On August 30, 2021, Federal Judge Rosemary Márquez of the United States District Court for the District of Arizona found “fundamental, substantive flaws” with the Trump Administration’s 2020 Waters of the US rule (termed “the Navigable Waters Protection Rule” or NWPR). Importantly, Judge Marquez held that these flaws “cannot be cured without replacing the [Trump Administration’s] definition of waters of the United States.”
Her decision found a “possibility of serious environmental harm” if the Trump rule remained in place, citing Corps and EPA data on the number of aquatic resources that are no longer protected under that Rule. For the New York Times coverage, click here. For Judge Marquez’s decision, click here.
Our colleague Larry Liebesman, who litigated WOTUS and related environmental rules as a US Justice Department attorney for more than 10 years, spoke with reporters today concerning the likely impact on Federal environmental permitting procedures at the Army Corps of Engineers and Environmental Protection Agency. What follows are some of Larry’s thoughts:
The Biden Administration sought remand without vacatur. Environmental groups opposed that, preferring to vacate the rule. The judge agreed with the plaintiffs, noting the Agencies’ concerns that the NWPR did not look closely enough at the effect “ephemeral waters have on traditionally navigable waters.”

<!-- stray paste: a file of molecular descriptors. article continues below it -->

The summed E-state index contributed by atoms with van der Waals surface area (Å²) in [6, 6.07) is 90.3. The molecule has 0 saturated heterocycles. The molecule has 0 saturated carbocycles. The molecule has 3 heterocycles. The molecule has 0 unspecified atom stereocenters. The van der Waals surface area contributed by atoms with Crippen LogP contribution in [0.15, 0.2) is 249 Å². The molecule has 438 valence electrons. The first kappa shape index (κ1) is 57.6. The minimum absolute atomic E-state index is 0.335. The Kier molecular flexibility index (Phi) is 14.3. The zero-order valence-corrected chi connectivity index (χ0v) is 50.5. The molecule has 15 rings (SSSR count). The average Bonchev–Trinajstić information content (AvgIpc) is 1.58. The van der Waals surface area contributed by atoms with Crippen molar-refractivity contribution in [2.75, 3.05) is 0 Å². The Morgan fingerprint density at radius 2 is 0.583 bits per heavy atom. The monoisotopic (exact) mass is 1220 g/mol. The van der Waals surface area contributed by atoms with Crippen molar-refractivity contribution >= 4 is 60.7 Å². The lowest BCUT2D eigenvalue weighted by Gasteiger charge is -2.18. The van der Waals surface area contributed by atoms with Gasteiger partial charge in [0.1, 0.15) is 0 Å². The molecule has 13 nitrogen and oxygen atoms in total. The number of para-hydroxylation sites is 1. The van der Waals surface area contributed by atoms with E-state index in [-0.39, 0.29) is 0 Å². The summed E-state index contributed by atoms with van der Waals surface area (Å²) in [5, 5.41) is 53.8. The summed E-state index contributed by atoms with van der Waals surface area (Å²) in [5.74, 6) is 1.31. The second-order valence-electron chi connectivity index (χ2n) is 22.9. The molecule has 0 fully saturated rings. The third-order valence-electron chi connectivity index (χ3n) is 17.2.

The effect of this ruling is the equivalent to a nationwide injunction, although the words “nationwide injunction” are not in the Order. The Administration will have to decide whether to limit the scope of the ruling. If Judge Marquez does not clarify her order to limit it only to Arizona, the EPA & Army Corps of Engineers will not need to rescind the rule, which they would have to do if the Trump rule were in effect.
The court’s ruling takes us back to 2015, before the Obama Administration issued its Rule change. The ruling tells EPA & the Corps of Engineers that the 2008 Rapanos guidance procedures should remain in place while they conduct a rulemaking. That would again make the Rapanos “Significant Nexus” test applicable.
Environmentalists may pressure the Biden Administration not to appeal so as not to limit the effect. Interior Secretary Deb Haaland has been outspoken on the need to protect ephemeral waters impacting Tribal waters such as those located on the Plaintiffs lands. Environmentalists will likely argue that the 2008 guidance must be applied nationwide to prevent harm under the Trump rule until a new rule is issued. That could be a significant pressure point on the Biden Administration.
Any appeal would go to the Ninth Circuit that just recently reaffirmed its prior decision finding that the Justice Kennedy’s “Significant Nexus” opinion is the controlling test for Waters of the United States.
Business interests will likely push to limit this ruling only to the State of Arizona, arguing that a nationwide injunction is inappropriate and will cause severe harm to those who have been using the Trump Rule for the past year. It is unclear whether the Biden Administration will join this uphill argument.
A big question on the impact to infrastructure: Will this ruling make things more complicated to obtain Federal permits including permits for clean energy projects and so-called “shovel ready” projects? This issue may push the Biden Administration to want to limit it to Arizona
A key question for the Corps of Engineers involves what they do with guidance they have been working on to implement the Trump rule. Assuming that the vacatur remains nationally, the Corps and EPA will have to update guidance to the regulated community and public on how to determine limits of Clean Water jurisdiction until a new rule is in place.
For more of Larry’s analysis about the WOTUS rule, click here.
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